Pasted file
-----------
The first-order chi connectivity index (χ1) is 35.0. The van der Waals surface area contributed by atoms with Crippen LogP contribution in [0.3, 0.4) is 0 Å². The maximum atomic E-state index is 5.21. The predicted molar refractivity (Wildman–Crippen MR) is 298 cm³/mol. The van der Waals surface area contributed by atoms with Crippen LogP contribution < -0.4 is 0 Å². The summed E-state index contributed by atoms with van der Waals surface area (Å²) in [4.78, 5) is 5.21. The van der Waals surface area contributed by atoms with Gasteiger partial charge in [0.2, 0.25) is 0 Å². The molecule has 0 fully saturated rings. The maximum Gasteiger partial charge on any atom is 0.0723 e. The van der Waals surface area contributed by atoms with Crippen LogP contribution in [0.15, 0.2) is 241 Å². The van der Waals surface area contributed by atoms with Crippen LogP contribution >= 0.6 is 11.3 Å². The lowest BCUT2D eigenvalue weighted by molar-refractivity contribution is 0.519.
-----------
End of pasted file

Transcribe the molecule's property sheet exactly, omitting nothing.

The first-order chi connectivity index (χ1) is 35.0. The van der Waals surface area contributed by atoms with Crippen LogP contribution in [0.3, 0.4) is 0 Å². The maximum atomic E-state index is 5.21. The predicted molar refractivity (Wildman–Crippen MR) is 298 cm³/mol. The van der Waals surface area contributed by atoms with Crippen LogP contribution < -0.4 is 0 Å². The summed E-state index contributed by atoms with van der Waals surface area (Å²) in [4.78, 5) is 5.21. The van der Waals surface area contributed by atoms with Gasteiger partial charge in [0.2, 0.25) is 0 Å². The molecule has 0 fully saturated rings. The maximum Gasteiger partial charge on any atom is 0.0723 e. The van der Waals surface area contributed by atoms with Crippen LogP contribution in [0.15, 0.2) is 241 Å². The van der Waals surface area contributed by atoms with Crippen LogP contribution >= 0.6 is 11.3 Å². The lowest BCUT2D eigenvalue weighted by molar-refractivity contribution is 0.519.